Beyond Cholesterol: Do You Know Your Cholesterol Ratio?

Beyond Cholesterol: Do You Know Your Cholesterol Ratio?

(Last Updated On: April 20, 2019)

istock_000009254955xsmallMany people know what their total cholesterol is, but not everybody knows their cholesterol ratio. Cholesterol ratio is another factor that determines your risk of getting heart disease. When you get your lipid levels checked by a doctor, they calculate more than just your total cholesterol level. They also determine your HDL, the level of “good” cholesterol in your bloodstream, your LDL or “bad” cholesterol – as well as your cholesterol ratio. It’s important to know each of these numbers to understand your risk for heart disease.

Do You Know Your Cholesterol Ratio?

When you have your lipid levels checked at your doctor’s office the lab report lists your total HDL cholesterol, LDL cholesterol, and cholesterol ratio. You can calculate your cholesterol ratio yourself if you know your total cholesterol and HDL cholesterol level. Simply divide the reading for your total cholesterol by your HDL. For example, if your total cholesterol is 200 and your HDL is 50, your cholesterol ratio is 4 to 1. That’s a good ratio since the American Heart Association recommends keeping your cholesterol ratio below 5 to 1.

A higher HDL level lowers your cholesterol ratio, and a higher HDL is a positive in terms of heart disease risk. This is because HDL cholesterol helps to “clean up” the walls of blood vessels by removing excess cholesterol and carrying it back to the liver where it can be broken down. That means there’s less cholesterol hanging around to narrow and block your arteries and lead to a heart attack or stroke. HDL levels of between 40 and 60 are acceptable, but above 60 are optimal for heart health.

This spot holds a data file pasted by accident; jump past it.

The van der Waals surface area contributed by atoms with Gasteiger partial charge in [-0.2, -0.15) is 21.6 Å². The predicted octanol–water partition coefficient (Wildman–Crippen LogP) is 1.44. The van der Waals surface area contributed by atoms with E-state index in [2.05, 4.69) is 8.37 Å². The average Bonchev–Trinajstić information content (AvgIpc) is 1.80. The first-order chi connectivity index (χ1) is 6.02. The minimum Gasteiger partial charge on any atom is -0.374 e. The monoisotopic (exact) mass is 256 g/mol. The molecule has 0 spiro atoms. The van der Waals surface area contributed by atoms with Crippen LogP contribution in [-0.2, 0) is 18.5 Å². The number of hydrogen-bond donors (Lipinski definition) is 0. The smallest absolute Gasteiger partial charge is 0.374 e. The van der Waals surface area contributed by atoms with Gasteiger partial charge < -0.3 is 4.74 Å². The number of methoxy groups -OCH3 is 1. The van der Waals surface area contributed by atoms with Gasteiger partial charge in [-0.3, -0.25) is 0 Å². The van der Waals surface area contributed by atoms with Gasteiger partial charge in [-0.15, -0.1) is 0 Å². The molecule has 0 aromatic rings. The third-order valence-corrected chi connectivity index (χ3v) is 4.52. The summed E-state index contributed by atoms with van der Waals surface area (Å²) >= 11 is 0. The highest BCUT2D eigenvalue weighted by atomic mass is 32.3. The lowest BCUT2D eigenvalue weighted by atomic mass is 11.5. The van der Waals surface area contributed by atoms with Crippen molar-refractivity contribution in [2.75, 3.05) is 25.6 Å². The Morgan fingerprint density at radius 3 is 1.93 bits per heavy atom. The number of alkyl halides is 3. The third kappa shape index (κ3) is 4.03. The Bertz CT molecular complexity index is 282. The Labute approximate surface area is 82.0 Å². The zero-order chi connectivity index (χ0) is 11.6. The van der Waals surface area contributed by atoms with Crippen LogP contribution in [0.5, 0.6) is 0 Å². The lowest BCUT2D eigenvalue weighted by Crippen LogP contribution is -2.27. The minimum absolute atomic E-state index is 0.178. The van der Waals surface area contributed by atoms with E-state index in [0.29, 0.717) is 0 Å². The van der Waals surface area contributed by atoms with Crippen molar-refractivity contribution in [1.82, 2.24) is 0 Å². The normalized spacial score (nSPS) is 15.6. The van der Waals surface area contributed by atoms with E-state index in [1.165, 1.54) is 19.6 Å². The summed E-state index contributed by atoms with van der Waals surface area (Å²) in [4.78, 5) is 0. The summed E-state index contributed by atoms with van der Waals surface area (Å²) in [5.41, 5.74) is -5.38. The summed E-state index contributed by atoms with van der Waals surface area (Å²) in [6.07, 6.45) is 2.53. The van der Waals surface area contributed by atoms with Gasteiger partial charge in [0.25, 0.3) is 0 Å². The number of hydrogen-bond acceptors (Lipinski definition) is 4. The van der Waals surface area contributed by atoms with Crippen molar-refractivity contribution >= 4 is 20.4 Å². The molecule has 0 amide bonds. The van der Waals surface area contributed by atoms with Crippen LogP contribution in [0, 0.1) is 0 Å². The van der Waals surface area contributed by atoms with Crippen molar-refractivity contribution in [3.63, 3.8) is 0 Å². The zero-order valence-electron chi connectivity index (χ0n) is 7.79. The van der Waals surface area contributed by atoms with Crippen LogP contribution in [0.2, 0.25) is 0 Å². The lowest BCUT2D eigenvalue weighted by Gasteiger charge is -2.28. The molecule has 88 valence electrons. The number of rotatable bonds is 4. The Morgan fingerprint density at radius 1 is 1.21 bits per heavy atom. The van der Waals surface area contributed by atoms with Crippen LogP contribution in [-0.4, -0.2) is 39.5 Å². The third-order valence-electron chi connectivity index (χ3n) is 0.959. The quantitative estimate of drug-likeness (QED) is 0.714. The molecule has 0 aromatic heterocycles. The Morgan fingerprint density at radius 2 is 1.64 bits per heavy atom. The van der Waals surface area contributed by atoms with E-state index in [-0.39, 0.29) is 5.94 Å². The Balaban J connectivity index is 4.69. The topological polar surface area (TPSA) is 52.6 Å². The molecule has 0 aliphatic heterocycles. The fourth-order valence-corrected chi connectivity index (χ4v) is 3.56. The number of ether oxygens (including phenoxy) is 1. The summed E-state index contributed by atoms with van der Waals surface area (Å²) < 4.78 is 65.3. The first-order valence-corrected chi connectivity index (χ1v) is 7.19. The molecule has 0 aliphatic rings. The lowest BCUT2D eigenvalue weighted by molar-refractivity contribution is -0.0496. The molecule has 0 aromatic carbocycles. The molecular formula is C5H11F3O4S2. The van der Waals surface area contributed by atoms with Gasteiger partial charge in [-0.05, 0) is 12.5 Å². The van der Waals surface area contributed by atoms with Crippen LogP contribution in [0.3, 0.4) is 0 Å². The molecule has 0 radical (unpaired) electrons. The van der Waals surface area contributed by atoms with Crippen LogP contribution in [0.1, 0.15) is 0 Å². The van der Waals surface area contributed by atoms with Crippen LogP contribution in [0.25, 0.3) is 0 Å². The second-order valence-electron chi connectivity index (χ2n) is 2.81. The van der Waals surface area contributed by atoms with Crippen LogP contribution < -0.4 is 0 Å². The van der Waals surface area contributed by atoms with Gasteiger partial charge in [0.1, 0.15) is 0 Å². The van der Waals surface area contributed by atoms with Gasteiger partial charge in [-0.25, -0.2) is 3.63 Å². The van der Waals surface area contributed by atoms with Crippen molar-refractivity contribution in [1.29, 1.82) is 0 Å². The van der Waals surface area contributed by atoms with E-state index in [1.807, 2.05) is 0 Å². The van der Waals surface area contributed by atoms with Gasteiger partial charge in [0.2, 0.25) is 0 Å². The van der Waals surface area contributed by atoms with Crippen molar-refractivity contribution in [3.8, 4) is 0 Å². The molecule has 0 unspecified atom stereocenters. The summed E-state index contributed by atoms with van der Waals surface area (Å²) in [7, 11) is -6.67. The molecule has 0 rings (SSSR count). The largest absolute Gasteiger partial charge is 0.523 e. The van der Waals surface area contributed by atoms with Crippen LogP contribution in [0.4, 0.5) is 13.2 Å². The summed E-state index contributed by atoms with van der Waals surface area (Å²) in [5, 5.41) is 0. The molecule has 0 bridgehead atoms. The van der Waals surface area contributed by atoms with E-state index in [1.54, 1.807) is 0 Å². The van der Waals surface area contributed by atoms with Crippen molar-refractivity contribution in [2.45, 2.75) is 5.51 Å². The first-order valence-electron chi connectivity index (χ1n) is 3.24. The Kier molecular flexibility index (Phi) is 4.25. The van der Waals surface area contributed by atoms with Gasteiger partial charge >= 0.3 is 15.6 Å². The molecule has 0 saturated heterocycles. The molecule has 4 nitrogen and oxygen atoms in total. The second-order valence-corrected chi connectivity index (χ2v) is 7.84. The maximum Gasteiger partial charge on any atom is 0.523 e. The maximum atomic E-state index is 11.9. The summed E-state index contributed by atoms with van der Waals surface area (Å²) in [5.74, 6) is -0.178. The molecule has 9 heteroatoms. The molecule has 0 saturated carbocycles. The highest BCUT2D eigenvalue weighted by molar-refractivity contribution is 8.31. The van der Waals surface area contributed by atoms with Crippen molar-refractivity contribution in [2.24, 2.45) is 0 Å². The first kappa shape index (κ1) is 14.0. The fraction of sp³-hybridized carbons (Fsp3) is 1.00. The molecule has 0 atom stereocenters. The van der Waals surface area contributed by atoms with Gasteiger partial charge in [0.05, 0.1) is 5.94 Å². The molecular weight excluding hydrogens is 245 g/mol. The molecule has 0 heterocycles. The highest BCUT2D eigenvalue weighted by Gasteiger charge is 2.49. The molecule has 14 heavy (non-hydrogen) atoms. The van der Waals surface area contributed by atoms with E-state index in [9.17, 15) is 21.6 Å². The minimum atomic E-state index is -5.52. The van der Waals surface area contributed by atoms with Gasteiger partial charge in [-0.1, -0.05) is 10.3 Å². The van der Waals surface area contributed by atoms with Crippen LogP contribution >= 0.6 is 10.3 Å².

How to Improve Your Cholesterol Ratio

You can improve your ratio by lowering your total cholesterol or raising your HDL level. To do this you want to lower your LDL level, the bad form of cholesterol that increases the risk of heart disease. You can do it to some degree by losing excess weight, adding more fiber to your diet and by replacing saturated fat from animal sources with monounsaturated ones from nuts, seeds, and olive oil and omega-3 fats from fatty fish. Eliminating most processed foods helps many people reduce their cholesterol level. Some people who don’t respond to dietary changes need medication to get their LDL cholesterol down to a desirable level. In people who don’t have heart disease, an LDL cholesterol level of 130 or lower is acceptable.

The other way to improve your cholesterol ratio is to raise your HDL level. One of the best ways to do this is through exercise. Aerobic exercise is most effective and how long you work out matters. To get the benefits of a higher HDL, you need to exercise for a minimum of 30 minutes most days of the week. In terms of heart health, high-intensity exercise offers more benefits than a leisurely walk. Drinking one to two glasses of alcohol a day, preferably red wine because of its heart benefits, also helps to raise HDL cholesterol levels. If you smoke, kick the habit. It lowers HDL levels.

The Bottom Line?

Your total cholesterol level doesn’t tell the whole story. You need to know not only your total cholesterol levels but your HDL level, LDL level, and your cholesterol ratio as well. Ask your doctor about these numbers.

 

References:

Arch Intern Med 2007; 167:999-1008.
Mayo Clinic. “How Important is Cholesterol Ratio?”
WebMD. “HDL Cholesterol: The Good Cholesterol”

 

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